WATCH: Giant Alaska Brown Bear Lands Perfect Bellyflop Off of Waterfall

by Lauren Boisvert
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The US Department of the Interior shared a neat video on Instagram of an Alaskan brown bear nailing a bellyflop off of a waterfall, right into the Brooks River in Katmai National Park.

“BearCam is back for the season,” the department wrote on Instagram. “Watch Alaska brown bears fish (and jump) for salmon live at Katmai National Park. Every year, they congregate to feast on sockeye salmon in the Brooks River.”

In the video, the bear perches on a rock ledge in the water. It bides its time, looking for the right place to jump. Then, it lands a perfect bellyflop right into the river. The bears in Katmai are famous for stuff like this, and bear fans flock to Explore.org for the live footage of their feeding habits and antics.

The Katmai bears are also famous for Fat Bear Week, one of our favorite weeks here at Outsider. The contest is a March Madness-style bracket that ranks the fattest bears in the park before hibernation. We’ve covered it extensively in the past; in 2021, the winner was Otis, who’s won four times previously. He’s also one of the oldest brown bears on the planet. We’ll surely be covering the event sometime in September, when Fat Bear Week usually begins.

Katmai National Park Plans to Lift Restrictions for Visitors

Since the pandemic, visiting National Parks has been difficult. With so many restrictions, it’s been hard to plan a trip, and visitation has definitely declined since 2020. But, this year, Alaska’s Katmai National Park is getting rid of its visitation restrictions for the first time since last year.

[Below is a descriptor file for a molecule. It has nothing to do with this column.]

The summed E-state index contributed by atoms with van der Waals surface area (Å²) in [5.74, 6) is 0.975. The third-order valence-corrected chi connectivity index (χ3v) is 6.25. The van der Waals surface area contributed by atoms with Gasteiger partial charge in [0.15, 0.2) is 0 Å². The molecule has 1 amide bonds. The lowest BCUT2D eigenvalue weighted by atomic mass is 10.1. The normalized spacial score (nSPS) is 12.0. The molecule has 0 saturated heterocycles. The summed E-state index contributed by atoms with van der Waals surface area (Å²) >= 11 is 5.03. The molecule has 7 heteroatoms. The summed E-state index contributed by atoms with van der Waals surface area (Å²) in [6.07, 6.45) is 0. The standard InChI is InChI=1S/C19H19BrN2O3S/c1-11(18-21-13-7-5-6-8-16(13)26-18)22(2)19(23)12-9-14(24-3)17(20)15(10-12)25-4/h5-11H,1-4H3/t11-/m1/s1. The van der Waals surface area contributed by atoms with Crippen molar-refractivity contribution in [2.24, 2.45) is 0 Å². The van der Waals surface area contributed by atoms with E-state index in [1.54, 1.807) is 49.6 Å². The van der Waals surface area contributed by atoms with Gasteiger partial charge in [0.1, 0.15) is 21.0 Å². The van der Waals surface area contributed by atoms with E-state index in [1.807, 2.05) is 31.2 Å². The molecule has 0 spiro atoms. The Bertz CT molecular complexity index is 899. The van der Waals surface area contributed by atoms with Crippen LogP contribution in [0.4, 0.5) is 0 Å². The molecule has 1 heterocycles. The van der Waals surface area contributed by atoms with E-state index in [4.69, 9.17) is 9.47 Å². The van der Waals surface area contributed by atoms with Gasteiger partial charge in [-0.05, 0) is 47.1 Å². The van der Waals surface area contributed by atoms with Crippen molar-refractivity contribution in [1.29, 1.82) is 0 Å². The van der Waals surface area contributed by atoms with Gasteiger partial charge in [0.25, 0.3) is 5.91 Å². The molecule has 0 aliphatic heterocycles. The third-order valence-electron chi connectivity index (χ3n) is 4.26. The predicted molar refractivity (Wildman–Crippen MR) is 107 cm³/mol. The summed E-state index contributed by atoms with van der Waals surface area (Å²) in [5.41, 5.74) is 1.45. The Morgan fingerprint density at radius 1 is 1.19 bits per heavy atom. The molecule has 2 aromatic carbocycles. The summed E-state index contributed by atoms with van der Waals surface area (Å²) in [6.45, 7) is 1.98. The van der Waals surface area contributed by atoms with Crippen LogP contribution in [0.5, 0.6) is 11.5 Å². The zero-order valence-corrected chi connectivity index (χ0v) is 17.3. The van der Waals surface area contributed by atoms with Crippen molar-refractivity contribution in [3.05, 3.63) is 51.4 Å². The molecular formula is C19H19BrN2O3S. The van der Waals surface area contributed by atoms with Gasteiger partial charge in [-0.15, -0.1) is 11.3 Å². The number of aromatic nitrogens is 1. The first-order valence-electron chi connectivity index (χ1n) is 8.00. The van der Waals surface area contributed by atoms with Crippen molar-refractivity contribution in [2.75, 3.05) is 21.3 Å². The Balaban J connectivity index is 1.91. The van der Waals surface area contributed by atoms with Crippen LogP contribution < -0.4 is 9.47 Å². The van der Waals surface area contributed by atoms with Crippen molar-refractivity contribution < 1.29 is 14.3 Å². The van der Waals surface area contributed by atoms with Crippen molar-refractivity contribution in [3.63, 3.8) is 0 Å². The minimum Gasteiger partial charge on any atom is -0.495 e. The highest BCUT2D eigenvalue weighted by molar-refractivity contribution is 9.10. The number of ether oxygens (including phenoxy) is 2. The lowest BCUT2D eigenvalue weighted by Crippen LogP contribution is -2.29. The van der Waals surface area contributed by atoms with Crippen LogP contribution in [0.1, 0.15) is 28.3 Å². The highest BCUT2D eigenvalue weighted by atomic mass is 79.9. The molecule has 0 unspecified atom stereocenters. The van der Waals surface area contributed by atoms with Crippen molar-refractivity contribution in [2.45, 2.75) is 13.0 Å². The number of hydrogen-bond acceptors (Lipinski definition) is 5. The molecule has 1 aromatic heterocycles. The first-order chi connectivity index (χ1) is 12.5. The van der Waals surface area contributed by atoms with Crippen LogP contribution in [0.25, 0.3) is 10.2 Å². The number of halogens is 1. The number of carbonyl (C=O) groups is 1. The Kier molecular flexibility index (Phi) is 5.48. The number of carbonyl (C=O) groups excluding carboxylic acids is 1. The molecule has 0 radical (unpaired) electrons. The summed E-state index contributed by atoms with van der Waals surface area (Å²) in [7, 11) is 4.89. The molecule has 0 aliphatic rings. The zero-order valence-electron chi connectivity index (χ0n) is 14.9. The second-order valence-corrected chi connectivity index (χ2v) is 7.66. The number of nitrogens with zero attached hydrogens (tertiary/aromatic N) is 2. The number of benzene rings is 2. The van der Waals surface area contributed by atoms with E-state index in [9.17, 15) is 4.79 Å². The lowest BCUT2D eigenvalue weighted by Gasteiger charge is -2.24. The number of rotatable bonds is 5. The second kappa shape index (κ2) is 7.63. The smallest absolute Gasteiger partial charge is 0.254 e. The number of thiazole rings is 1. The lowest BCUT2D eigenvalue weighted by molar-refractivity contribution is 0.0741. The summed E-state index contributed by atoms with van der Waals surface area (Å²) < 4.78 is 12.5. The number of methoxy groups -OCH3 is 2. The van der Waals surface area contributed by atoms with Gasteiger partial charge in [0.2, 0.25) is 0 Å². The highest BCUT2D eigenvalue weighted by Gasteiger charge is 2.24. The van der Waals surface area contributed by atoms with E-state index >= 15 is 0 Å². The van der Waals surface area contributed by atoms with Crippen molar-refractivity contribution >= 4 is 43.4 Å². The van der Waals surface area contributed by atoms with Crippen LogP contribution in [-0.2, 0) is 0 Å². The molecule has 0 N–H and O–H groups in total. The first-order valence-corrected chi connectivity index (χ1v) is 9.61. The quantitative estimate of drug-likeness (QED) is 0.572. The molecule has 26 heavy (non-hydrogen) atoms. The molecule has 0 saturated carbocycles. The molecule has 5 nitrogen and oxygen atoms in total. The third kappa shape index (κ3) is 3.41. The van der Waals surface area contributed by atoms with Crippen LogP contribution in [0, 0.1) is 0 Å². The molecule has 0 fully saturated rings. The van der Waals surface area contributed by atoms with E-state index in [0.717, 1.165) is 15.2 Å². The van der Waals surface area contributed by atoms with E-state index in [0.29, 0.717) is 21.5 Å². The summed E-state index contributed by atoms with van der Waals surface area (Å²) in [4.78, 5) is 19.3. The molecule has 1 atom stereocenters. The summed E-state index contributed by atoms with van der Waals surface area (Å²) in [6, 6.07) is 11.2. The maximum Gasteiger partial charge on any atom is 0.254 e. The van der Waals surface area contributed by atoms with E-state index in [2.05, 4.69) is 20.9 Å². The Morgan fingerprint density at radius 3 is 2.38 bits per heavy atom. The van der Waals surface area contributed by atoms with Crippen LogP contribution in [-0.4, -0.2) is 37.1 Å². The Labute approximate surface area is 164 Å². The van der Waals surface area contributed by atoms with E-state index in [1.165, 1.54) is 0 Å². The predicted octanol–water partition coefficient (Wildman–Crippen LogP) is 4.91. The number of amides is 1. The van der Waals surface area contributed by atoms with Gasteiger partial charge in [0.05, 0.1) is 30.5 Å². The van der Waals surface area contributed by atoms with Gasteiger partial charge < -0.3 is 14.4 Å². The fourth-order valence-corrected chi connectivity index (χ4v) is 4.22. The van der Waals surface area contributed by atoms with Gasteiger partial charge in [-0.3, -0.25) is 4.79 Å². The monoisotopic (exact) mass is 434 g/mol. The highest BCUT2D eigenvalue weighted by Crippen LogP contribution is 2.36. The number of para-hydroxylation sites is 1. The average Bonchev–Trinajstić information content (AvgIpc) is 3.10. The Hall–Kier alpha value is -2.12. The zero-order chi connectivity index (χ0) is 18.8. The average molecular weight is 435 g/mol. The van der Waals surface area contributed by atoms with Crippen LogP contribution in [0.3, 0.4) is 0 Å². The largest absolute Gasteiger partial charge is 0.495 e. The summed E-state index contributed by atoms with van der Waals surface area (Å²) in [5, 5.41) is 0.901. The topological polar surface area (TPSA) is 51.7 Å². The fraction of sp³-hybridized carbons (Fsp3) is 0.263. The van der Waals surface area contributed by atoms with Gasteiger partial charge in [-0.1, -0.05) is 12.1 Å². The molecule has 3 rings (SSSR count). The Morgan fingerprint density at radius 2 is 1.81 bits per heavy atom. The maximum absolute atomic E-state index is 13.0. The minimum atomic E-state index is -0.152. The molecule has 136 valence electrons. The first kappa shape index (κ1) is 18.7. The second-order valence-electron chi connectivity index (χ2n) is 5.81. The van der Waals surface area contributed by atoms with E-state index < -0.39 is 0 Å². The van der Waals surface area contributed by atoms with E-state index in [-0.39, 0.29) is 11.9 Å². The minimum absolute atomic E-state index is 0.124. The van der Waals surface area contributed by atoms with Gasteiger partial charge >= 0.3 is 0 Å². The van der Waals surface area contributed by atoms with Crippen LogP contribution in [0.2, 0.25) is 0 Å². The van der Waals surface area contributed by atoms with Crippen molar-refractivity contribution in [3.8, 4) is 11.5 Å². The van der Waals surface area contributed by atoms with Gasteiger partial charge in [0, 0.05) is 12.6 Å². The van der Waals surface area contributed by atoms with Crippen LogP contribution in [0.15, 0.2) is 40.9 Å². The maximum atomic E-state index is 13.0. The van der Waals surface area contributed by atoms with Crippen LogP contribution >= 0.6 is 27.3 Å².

In March, Katmai announced that they’d be lifting their restrictions. In 2020, their visitation was down 40% from their usual numbers. But, said park superintendent Mark Sturm, 2021 saw those numbers on the rise again. “And even though we had some reduced operational capacities and certain aspects of our campground and other areas of the park,” he said, “we set a record and actually had more visitation than we’ve ever had before. And we expect to see another high level of visitation this year.”

Now, in 2022, the park is opening up again. “At this stage of the game, we feel confident that we can open up one hundred percent,” said Sturm. Although, it’s still a good idea to follow COVID-19 guidelines, and the park recognizes that. “Make sure that you understand what the requirements of the park are currently,” Sturm continued. “There is still a pandemic going on.”

Essentially, read up on the new guidelines, and use your best judgment when visiting and camping at a National Park. It’s important to know before you go, so make sure you do your research.

Outsider.com